Even Shelly seemed mysterious and scary tonight. She gave Becca a long-toothed smile, predatory, though clearly intended to be welcoming.

As Erin had promised, there was a cake and a couple of pitchers of what looked like margaritas on the table, along with some soda, but Becca no longer felt like it was a simple celebration. The atmosphere was charged and while she was thinking about it, where was everyone else? Only Erin, Molly and Shelly were in the front room. Erin poured her a margarita and she gulped down half of it before she realized what she was doing.

Shelly sat on a padded bench and pulled her down to sit next to her. “Look, Becca, we weren’t sure about what was going to happen tonight until a little while ago. Sometimes the Change is really sudden and we don’t have a lot of time to prepare. It brings new feelings and…transformations, physical and emotional. I know you’re going through a tough time and I’m sorry that we haven’t talked about it. Between my mom’s illness and the Nest coming back here, I haven’t been paying as much attention and preparing you the way I should have.”

Becca wondered if she looked as puzzled as she felt. What was “the Nest”? Did Shelly mean the strangers from this morning? That would make sense, given her bad feelings about them. What didn’t make sense was why Shelly would care. Were they some kind of threat?

Before she could ask, the front door opened and other women began trickling in by twos and threes. Shelly sighed and patted Becca’s shoulder. “Don’t worry about a thing. We all went through it our first time too. It’ll be hard to get used to at first but we’ll help you.” She stood and walked away to greet the others, leaving Becca staring after her in complete bewilderment.

It looked like Shelly standing up was a signal. Molly ushered Becca into the other room and into a large cushioned chair surrounded by a circle of other chairs.

All the other women followed them in. Becca sat down nervously, the silence in the room making her twitchier by the minute. “So am I being initiated or something...” her voice trailed off. Erin gave her a reassuring smile that made her think of a wolf’s grin and it was all Becca could do not to run for the door.

She made herself look around as the others, all twenty or so of them, sat down. She recognized women she had seen around town, even though not all of them lived in Wolf’s Point proper. There was Mrs. Hui, whose family ran the Chinese restaurant and Carly Simpson, the Baptist pastor’s wife. Her neighbor from around the corner, Gladys Sherman, nodded from her seat. Adelía Rodríguez from the gas station on Central gave her a shy smile.

She didn’t know the others by name but all were women of a “certain age,” as those stupid magazines put it, none under forty-five or so but all hale and hearty. There was something else that they had in common, too, though she couldn’t quite put her finger on what it was.

Erin set up a large mirror across from her so she could watch her own frowning, searching face and stiff body. This senseless gesture annoyed her and she found herself snarling a little in response. There, just for a moment, was the face that had terrified her the other day in her bathroom mirror and she flinched away, shivering. She didn’t look like that all the time now, did she?

Despite her fears, she could feel that same wildness building in her. Something was clawing its way to the surface inside her, racing beneath her skin and preparing to break through. She wanted to run and hunt and feel the wind outside. The feeling made her feet and hands tap the floor and the chair in time to her pulse.

As if Becca’s mood was contagious, Shelly glanced outside, then cleared her throat and stood. She held a long red taper, the flame dancing on an air current as it crossed the room. Distracted from her troubled thoughts, Becca imagined that her boss looked like an old-time shaman in a painting, standing there with her long black hair flowing over her shoulders and her dark eyes looking out on forever. She had never seemed so beautiful or so much a complete stranger.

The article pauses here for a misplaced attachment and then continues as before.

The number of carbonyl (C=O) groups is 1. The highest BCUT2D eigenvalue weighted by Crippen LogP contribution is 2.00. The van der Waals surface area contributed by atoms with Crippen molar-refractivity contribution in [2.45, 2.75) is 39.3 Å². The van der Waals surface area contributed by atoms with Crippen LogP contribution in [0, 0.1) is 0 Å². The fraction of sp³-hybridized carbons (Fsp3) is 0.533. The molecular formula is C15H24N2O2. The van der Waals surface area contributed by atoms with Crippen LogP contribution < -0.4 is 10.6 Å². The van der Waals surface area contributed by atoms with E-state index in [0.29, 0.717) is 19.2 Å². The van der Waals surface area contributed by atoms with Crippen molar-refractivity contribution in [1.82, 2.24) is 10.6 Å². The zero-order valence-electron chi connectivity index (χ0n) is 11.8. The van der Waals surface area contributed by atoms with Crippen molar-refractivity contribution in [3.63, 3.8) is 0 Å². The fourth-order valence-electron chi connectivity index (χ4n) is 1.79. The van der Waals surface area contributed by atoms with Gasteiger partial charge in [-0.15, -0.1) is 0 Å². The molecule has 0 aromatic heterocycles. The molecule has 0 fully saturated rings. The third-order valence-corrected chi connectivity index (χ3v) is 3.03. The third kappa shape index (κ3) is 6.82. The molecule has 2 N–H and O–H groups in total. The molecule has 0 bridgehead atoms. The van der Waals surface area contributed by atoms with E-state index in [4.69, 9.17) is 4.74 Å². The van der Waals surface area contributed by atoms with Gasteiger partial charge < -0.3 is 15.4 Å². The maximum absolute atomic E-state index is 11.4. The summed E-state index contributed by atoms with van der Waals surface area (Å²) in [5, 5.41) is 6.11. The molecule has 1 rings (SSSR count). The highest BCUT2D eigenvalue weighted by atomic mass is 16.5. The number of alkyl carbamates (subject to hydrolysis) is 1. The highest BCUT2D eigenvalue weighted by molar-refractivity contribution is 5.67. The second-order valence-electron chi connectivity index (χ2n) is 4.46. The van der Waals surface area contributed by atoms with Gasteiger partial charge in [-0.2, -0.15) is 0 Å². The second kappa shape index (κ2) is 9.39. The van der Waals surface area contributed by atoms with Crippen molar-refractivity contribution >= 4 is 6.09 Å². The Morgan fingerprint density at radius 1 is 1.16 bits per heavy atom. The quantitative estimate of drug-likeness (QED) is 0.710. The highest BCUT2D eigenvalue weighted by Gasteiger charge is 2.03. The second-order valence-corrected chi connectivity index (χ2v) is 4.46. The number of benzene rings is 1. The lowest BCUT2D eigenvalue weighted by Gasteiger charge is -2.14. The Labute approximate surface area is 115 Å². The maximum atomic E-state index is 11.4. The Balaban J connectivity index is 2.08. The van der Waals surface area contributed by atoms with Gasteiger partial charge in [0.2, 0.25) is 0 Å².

Shelly cleared her throat and said, “I think we’re ready to begin. The moon is starting to rise and we’ll need to be ready. Thank you all for coming to welcome our member Becca Thornton as she enters the Change that has taken each of us in our time. Let us help Becca embrace her own transformation and join with us to make the Pack stronger.” She waved the candle in a strange pattern and sprinkled something on the floor as she walked forward and circled Becca’s chair.

What the hell was this? What was “the Pack?” Becca’s thoughts were frantic now, her skin burning. She could feel the sweat trickling down her back and sides under her shirt, her heart racing so fast that she trembled with each beat. Her whole body felt odd, out of place, as if it belonged to someone else. Everything was too long, too short, too stretched. Too furry. Furry?

That put her over the edge. She closed her eyes against the sudden wrenching pain that shot through her, starting at her feet and working its way up. It was like being pulled in fifteen directions and unable to respond to any of them. Her hair was standing on end and she felt her hands tighten on the chair. From somewhere close by, there was the sound of tearing and rending, of wood snapping. Something very scary was going on.

The thought drove her to her feet, eyes open and body tensed to flee. Her movement showed in the mirror and she glanced at it, then froze. Her face was long, her eyes silvery. Her hair was working its way down her forehead. She was crouched over, huge and menacing. Her hands were far longer than they should have been, with fingers that ended in claws. They were also covered with brown fuzz. The arms of the chair she’d been sitting in were matchsticks now, the stuffing trickling down to mound on the floor.

Becca Thornton opened her mouth to scream, but what came out was more like a cross between a howl and a yelp. She jumped forward, trying to get away from the monster in the mirror and found herself bouncing back from the surrounding air as if she’d hit a wall. She spun around the chair searching for a way out, clawing at nothing with hands that were no longer hers.

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Catherine Lundoff